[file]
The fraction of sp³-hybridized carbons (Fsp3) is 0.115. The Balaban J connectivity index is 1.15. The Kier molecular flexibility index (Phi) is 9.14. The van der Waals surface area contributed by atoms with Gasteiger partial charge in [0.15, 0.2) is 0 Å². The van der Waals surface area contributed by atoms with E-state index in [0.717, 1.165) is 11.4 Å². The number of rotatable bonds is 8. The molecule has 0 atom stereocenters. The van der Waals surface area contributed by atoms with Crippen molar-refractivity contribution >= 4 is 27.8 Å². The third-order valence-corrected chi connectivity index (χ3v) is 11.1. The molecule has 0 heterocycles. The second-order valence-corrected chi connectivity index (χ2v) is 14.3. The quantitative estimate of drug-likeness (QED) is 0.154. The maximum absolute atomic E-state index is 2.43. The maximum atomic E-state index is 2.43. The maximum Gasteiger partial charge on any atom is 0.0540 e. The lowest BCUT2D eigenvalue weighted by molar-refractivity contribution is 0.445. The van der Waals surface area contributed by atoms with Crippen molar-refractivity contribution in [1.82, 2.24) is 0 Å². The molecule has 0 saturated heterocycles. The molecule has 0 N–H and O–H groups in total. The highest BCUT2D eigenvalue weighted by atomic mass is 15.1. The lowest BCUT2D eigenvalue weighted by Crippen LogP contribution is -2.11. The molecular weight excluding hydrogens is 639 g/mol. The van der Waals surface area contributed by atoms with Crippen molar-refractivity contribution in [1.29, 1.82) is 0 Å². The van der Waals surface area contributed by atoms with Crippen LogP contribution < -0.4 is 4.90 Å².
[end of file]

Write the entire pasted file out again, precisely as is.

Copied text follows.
The fraction of sp³-hybridized carbons (Fsp3) is 0.115. The Balaban J connectivity index is 1.15. The Kier molecular flexibility index (Phi) is 9.14. The van der Waals surface area contributed by atoms with Gasteiger partial charge in [0.15, 0.2) is 0 Å². The van der Waals surface area contributed by atoms with E-state index in [0.717, 1.165) is 11.4 Å². The number of rotatable bonds is 8. The molecule has 0 atom stereocenters. The van der Waals surface area contributed by atoms with Crippen molar-refractivity contribution >= 4 is 27.8 Å². The third-order valence-corrected chi connectivity index (χ3v) is 11.1. The molecule has 0 heterocycles. The second-order valence-corrected chi connectivity index (χ2v) is 14.3. The quantitative estimate of drug-likeness (QED) is 0.154. The maximum absolute atomic E-state index is 2.43. The maximum atomic E-state index is 2.43. The maximum Gasteiger partial charge on any atom is 0.0540 e. The lowest BCUT2D eigenvalue weighted by molar-refractivity contribution is 0.445. The van der Waals surface area contributed by atoms with Crippen molar-refractivity contribution in [1.82, 2.24) is 0 Å². The molecule has 0 saturated heterocycles. The molecule has 0 N–H and O–H groups in total. The highest BCUT2D eigenvalue weighted by atomic mass is 15.1. The lowest BCUT2D eigenvalue weighted by Crippen LogP contribution is -2.11. The molecular weight excluding hydrogens is 639 g/mol. The van der Waals surface area contributed by atoms with Crippen molar-refractivity contribution in [1.29, 1.82) is 0 Å². The van der Waals surface area contributed by atoms with Crippen LogP contribution < -0.4 is 4.90 Å².